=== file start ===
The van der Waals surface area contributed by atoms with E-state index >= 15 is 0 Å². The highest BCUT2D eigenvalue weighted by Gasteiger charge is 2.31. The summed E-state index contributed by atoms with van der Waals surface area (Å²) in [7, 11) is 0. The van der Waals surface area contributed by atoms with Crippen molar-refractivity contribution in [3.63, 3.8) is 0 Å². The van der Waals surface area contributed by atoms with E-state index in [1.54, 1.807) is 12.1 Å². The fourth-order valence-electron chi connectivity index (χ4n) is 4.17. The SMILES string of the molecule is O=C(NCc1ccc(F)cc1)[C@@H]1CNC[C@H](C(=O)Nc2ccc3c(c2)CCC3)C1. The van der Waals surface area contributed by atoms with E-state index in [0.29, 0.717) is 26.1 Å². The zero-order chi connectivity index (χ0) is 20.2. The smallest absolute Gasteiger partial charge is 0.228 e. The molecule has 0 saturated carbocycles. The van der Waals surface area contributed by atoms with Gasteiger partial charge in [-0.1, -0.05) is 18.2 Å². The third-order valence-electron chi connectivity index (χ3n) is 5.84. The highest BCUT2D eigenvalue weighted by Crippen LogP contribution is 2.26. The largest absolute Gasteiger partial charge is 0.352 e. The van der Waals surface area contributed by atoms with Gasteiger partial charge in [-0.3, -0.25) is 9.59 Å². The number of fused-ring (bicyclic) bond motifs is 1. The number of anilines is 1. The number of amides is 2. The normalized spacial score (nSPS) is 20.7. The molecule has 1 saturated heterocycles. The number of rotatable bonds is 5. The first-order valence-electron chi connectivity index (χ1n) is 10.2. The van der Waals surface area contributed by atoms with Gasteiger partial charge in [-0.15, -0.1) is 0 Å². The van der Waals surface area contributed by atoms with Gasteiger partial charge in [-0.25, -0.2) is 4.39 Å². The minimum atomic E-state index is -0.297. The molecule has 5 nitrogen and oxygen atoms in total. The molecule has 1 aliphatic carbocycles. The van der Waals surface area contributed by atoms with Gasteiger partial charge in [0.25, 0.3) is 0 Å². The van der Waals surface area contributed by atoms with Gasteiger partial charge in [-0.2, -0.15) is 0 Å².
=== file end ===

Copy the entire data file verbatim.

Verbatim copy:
The van der Waals surface area contributed by atoms with E-state index >= 15 is 0 Å². The highest BCUT2D eigenvalue weighted by Gasteiger charge is 2.31. The summed E-state index contributed by atoms with van der Waals surface area (Å²) in [7, 11) is 0. The van der Waals surface area contributed by atoms with Crippen molar-refractivity contribution in [3.63, 3.8) is 0 Å². The van der Waals surface area contributed by atoms with E-state index in [1.54, 1.807) is 12.1 Å². The fourth-order valence-electron chi connectivity index (χ4n) is 4.17. The SMILES string of the molecule is O=C(NCc1ccc(F)cc1)[C@@H]1CNC[C@H](C(=O)Nc2ccc3c(c2)CCC3)C1. The van der Waals surface area contributed by atoms with E-state index in [0.29, 0.717) is 26.1 Å². The zero-order chi connectivity index (χ0) is 20.2. The smallest absolute Gasteiger partial charge is 0.228 e. The molecule has 0 saturated carbocycles. The van der Waals surface area contributed by atoms with Gasteiger partial charge in [-0.1, -0.05) is 18.2 Å². The third-order valence-electron chi connectivity index (χ3n) is 5.84. The highest BCUT2D eigenvalue weighted by Crippen LogP contribution is 2.26. The largest absolute Gasteiger partial charge is 0.352 e. The van der Waals surface area contributed by atoms with Gasteiger partial charge in [-0.3, -0.25) is 9.59 Å². The number of fused-ring (bicyclic) bond motifs is 1. The number of anilines is 1. The number of amides is 2. The normalized spacial score (nSPS) is 20.7. The molecule has 1 saturated heterocycles. The number of rotatable bonds is 5. The first-order valence-electron chi connectivity index (χ1n) is 10.2. The van der Waals surface area contributed by atoms with Gasteiger partial charge in [-0.15, -0.1) is 0 Å². The van der Waals surface area contributed by atoms with Gasteiger partial charge in [-0.25, -0.2) is 4.39 Å². The minimum atomic E-state index is -0.297. The molecule has 5 nitrogen and oxygen atoms in total. The molecule has 1 aliphatic carbocycles. The van der Waals surface area contributed by atoms with Gasteiger partial charge in [0.25, 0.3) is 0 Å². The van der Waals surface area contributed by atoms with Gasteiger partial charge in [-0.2, -0.15) is 0 Å².